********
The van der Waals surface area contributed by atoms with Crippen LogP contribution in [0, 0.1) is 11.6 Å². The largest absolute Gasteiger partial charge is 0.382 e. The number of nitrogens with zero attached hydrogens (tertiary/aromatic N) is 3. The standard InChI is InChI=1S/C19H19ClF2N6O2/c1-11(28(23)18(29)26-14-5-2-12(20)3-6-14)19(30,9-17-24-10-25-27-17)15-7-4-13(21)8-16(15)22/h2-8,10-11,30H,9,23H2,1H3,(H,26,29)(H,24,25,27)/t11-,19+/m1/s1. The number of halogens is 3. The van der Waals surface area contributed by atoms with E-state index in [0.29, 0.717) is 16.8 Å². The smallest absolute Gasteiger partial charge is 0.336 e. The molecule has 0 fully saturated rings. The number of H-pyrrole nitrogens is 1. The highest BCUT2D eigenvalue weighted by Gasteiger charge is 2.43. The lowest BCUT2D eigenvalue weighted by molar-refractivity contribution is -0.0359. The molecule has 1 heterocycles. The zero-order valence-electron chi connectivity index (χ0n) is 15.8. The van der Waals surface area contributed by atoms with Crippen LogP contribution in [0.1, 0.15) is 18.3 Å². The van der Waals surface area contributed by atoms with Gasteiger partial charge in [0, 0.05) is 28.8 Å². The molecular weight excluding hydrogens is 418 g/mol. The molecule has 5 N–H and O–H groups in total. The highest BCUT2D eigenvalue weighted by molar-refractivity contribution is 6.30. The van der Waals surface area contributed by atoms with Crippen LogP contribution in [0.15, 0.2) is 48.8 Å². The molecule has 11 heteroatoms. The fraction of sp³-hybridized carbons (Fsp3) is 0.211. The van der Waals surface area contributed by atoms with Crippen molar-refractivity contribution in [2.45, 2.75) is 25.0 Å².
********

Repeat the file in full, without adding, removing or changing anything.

The van der Waals surface area contributed by atoms with Crippen LogP contribution in [0, 0.1) is 11.6 Å². The largest absolute Gasteiger partial charge is 0.382 e. The number of nitrogens with zero attached hydrogens (tertiary/aromatic N) is 3. The standard InChI is InChI=1S/C19H19ClF2N6O2/c1-11(28(23)18(29)26-14-5-2-12(20)3-6-14)19(30,9-17-24-10-25-27-17)15-7-4-13(21)8-16(15)22/h2-8,10-11,30H,9,23H2,1H3,(H,26,29)(H,24,25,27)/t11-,19+/m1/s1. The number of halogens is 3. The van der Waals surface area contributed by atoms with E-state index in [0.29, 0.717) is 16.8 Å². The smallest absolute Gasteiger partial charge is 0.336 e. The molecule has 0 fully saturated rings. The number of H-pyrrole nitrogens is 1. The highest BCUT2D eigenvalue weighted by Gasteiger charge is 2.43. The lowest BCUT2D eigenvalue weighted by molar-refractivity contribution is -0.0359. The molecule has 1 heterocycles. The zero-order valence-electron chi connectivity index (χ0n) is 15.8. The van der Waals surface area contributed by atoms with Crippen LogP contribution in [0.1, 0.15) is 18.3 Å². The van der Waals surface area contributed by atoms with Gasteiger partial charge in [0, 0.05) is 28.8 Å². The molecular weight excluding hydrogens is 418 g/mol. The molecule has 5 N–H and O–H groups in total. The highest BCUT2D eigenvalue weighted by molar-refractivity contribution is 6.30. The van der Waals surface area contributed by atoms with Crippen LogP contribution in [0.15, 0.2) is 48.8 Å². The molecule has 11 heteroatoms. The fraction of sp³-hybridized carbons (Fsp3) is 0.211. The van der Waals surface area contributed by atoms with Crippen molar-refractivity contribution in [2.45, 2.75) is 25.0 Å².